Centering Mindfulness in Moments of Transition
Greetings from the coast. Let us pause to acknowledge the delicate line of transition between last year and the one ahead. To do so, find somewhere comfortable where you can be by yourself for a moment. During this time I also invite you to use all of your senses to become observant like the smallest of animals. Begin and take note of what plants and birds you see most often and remain curious to what they have to teach, call them by their name. If you don’t know their name, there is an opportunity to learn it. Below us, soil will not lend itself for nourishment and growth if not tended properly, a wonderful display of when it is best to recalibrate, to add or remove what is stagnating the process of growth. Become aware through your senses what is nourishing your soil or how to amend the nutrients to create an opportunity to sow seeds of life.
Undoubtedly, shifts in and around our hands and souls have taken deep root. The rooted changes that have stayed with us and the ones we kindly release create avenues for expansion and contraction. In many ways and the continuity of winter binds us together despite it all. Our environment quite literally, surrounding us with lessons saying what is not serving can and should be released, just like the trees and plants around us teach gracefully. For now, in the midst of winter, receive California’s sunlight the way children do unapologetically and take notice of what the smallest moments can offer. Breathe in the richness of life, and let your feet feel the firmness of the ground that holds you up.
This time around it feels fitting to pronounce the liberation that comes with this season, to rest and regenerate since each day might feel like a week to many. There is a collective plea for reflection internally and externally to assess the ways in which we can better support life, as change continues to happen. Lessons from growing alongside crops remind us that watering our seeds of thought and action, each other and community brings and sustains life. Reciprocity is a key ingredient in this recipe.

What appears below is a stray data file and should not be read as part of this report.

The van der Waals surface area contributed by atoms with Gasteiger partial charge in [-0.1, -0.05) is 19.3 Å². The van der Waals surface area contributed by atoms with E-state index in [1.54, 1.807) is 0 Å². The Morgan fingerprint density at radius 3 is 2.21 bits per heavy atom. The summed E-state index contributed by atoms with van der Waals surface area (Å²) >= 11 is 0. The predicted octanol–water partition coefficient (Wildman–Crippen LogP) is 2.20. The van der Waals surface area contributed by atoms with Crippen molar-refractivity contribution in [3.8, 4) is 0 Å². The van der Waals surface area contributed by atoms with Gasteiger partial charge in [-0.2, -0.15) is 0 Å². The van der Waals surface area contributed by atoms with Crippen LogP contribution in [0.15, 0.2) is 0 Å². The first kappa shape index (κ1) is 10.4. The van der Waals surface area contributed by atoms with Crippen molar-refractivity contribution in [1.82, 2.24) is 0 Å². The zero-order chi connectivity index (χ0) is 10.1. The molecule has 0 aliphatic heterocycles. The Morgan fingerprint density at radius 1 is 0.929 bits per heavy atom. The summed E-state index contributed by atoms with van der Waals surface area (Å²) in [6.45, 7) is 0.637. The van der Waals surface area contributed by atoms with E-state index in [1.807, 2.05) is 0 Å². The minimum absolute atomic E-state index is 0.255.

The way in which we prepare and consume food is an example of how even the way our bodies digest can be determined by where our cognition and activity influences the internal and external. Our parasympathetic nervous systems needs activation for digestion to begin, meaning chewing and eating merit their own undivided pause. Our mind state and disposition affect how our bodies process energy of the foods we consume and that is astounding and precise. The interwoven stitch work of food, brings us to gratitude time and time again. Foods we consume mirror Earth’s seasonal cycles and we embody the seasons through the foods we ingest. Nature invites and inspires us and we influence it in every way, through our daily choices.
We are absolutely capable of inspiring new worlds where we all have plenty. Perspective and intention are key contributors for hope and new outcomes. Both in how we intake, receive and connect with our food environments, at home and locally. For instance, let us observe carrots. They do the simple and glorious job of gracing our visual palette with hues of angelic orange. A carrot must go through months of no sunlight and through this metamorphosis develop into something that blesses our taste buds. They go deep underground and with patience and nourishment of the soil they grow mighty roots, in fact they are a root vegetable. Even in the darkness and depths, they re-emerge with vibrancy that is sort of unexpected when you have to withstand many months of no direct sunlight. We too have the similar capacity to tap into our strengths, vulnerability and vibrancy to emerge new and whole from any circumstance.
A special fragility of systems exists as the outdated ones are slowly eroding and the adaptive and expansive ones take center stage. Let’s make room for more, for all of life and the sublime balance that emergence from reverence, truth and uprooting the systemic or emotional components that no longer serve us.
Written by Stephanie Ortiz, Post-Harvest and Distribution Assistant